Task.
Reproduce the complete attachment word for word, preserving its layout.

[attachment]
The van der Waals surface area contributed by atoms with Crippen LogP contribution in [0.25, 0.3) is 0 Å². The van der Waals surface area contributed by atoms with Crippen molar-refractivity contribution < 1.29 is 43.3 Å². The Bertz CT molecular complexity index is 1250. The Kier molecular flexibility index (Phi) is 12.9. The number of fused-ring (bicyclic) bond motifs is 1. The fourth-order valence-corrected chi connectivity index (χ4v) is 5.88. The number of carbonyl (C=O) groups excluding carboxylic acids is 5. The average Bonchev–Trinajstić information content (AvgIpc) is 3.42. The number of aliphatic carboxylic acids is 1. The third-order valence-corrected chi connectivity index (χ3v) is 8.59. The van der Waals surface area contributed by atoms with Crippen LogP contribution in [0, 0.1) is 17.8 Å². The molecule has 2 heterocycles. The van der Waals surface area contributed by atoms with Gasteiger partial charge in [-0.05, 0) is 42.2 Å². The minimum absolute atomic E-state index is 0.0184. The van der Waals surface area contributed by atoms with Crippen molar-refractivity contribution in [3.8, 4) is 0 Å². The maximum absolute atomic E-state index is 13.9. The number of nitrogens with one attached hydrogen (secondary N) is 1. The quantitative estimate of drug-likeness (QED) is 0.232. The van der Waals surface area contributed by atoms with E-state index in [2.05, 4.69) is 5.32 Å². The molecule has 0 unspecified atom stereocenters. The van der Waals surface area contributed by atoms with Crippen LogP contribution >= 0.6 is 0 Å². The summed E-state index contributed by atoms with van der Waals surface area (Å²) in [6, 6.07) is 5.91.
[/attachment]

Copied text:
The van der Waals surface area contributed by atoms with Crippen LogP contribution in [0.25, 0.3) is 0 Å². The van der Waals surface area contributed by atoms with Crippen molar-refractivity contribution < 1.29 is 43.3 Å². The Bertz CT molecular complexity index is 1250. The Kier molecular flexibility index (Phi) is 12.9. The number of fused-ring (bicyclic) bond motifs is 1. The fourth-order valence-corrected chi connectivity index (χ4v) is 5.88. The number of carbonyl (C=O) groups excluding carboxylic acids is 5. The average Bonchev–Trinajstić information content (AvgIpc) is 3.42. The number of aliphatic carboxylic acids is 1. The third-order valence-corrected chi connectivity index (χ3v) is 8.59. The van der Waals surface area contributed by atoms with Crippen LogP contribution in [0, 0.1) is 17.8 Å². The molecule has 2 heterocycles. The van der Waals surface area contributed by atoms with Gasteiger partial charge in [-0.05, 0) is 42.2 Å². The minimum absolute atomic E-state index is 0.0184. The van der Waals surface area contributed by atoms with Crippen molar-refractivity contribution in [3.8, 4) is 0 Å². The maximum absolute atomic E-state index is 13.9. The number of nitrogens with one attached hydrogen (secondary N) is 1. The quantitative estimate of drug-likeness (QED) is 0.232. The van der Waals surface area contributed by atoms with E-state index in [2.05, 4.69) is 5.32 Å². The molecule has 0 unspecified atom stereocenters. The van der Waals surface area contributed by atoms with Crippen LogP contribution >= 0.6 is 0 Å². The summed E-state index contributed by atoms with van der Waals surface area (Å²) in [6, 6.07) is 5.91.